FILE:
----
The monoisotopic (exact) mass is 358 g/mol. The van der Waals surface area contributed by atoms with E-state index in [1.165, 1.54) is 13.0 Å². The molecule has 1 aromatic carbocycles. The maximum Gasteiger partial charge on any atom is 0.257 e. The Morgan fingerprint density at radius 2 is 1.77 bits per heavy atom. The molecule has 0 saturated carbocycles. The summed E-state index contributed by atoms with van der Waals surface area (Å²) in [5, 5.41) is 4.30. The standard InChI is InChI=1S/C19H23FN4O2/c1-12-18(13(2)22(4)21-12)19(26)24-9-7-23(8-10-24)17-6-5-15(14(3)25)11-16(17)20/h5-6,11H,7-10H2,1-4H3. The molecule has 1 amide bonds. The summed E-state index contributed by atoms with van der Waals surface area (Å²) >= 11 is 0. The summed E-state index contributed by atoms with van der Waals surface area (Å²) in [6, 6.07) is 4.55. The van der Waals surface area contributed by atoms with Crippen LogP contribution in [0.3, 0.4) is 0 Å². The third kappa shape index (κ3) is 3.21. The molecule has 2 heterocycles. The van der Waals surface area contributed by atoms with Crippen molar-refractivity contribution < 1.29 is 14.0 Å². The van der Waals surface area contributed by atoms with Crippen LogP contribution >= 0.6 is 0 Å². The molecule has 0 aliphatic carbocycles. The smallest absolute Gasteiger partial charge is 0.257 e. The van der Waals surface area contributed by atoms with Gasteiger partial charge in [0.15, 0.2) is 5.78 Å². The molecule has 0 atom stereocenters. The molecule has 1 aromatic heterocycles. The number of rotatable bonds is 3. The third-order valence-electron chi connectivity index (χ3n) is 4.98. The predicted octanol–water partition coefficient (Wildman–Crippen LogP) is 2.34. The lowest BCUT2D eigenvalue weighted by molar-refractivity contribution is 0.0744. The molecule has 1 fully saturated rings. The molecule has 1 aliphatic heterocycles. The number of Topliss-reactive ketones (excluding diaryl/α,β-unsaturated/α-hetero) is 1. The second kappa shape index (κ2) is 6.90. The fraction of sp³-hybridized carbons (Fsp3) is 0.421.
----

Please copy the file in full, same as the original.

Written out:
The monoisotopic (exact) mass is 358 g/mol. The van der Waals surface area contributed by atoms with E-state index in [1.165, 1.54) is 13.0 Å². The molecule has 1 aromatic carbocycles. The maximum Gasteiger partial charge on any atom is 0.257 e. The Morgan fingerprint density at radius 2 is 1.77 bits per heavy atom. The molecule has 0 saturated carbocycles. The summed E-state index contributed by atoms with van der Waals surface area (Å²) in [5, 5.41) is 4.30. The standard InChI is InChI=1S/C19H23FN4O2/c1-12-18(13(2)22(4)21-12)19(26)24-9-7-23(8-10-24)17-6-5-15(14(3)25)11-16(17)20/h5-6,11H,7-10H2,1-4H3. The molecule has 1 amide bonds. The summed E-state index contributed by atoms with van der Waals surface area (Å²) >= 11 is 0. The summed E-state index contributed by atoms with van der Waals surface area (Å²) in [6, 6.07) is 4.55. The van der Waals surface area contributed by atoms with Crippen LogP contribution in [0.3, 0.4) is 0 Å². The third kappa shape index (κ3) is 3.21. The molecule has 2 heterocycles. The van der Waals surface area contributed by atoms with Crippen molar-refractivity contribution < 1.29 is 14.0 Å². The van der Waals surface area contributed by atoms with Crippen LogP contribution >= 0.6 is 0 Å². The molecule has 0 aliphatic carbocycles. The smallest absolute Gasteiger partial charge is 0.257 e. The van der Waals surface area contributed by atoms with Gasteiger partial charge in [0.15, 0.2) is 5.78 Å². The molecule has 0 atom stereocenters. The molecule has 1 aromatic heterocycles. The number of rotatable bonds is 3. The third-order valence-electron chi connectivity index (χ3n) is 4.98. The predicted octanol–water partition coefficient (Wildman–Crippen LogP) is 2.34. The lowest BCUT2D eigenvalue weighted by molar-refractivity contribution is 0.0744. The molecule has 1 fully saturated rings. The molecule has 1 aliphatic heterocycles. The number of Topliss-reactive ketones (excluding diaryl/α,β-unsaturated/α-hetero) is 1. The second kappa shape index (κ2) is 6.90. The fraction of sp³-hybridized carbons (Fsp3) is 0.421.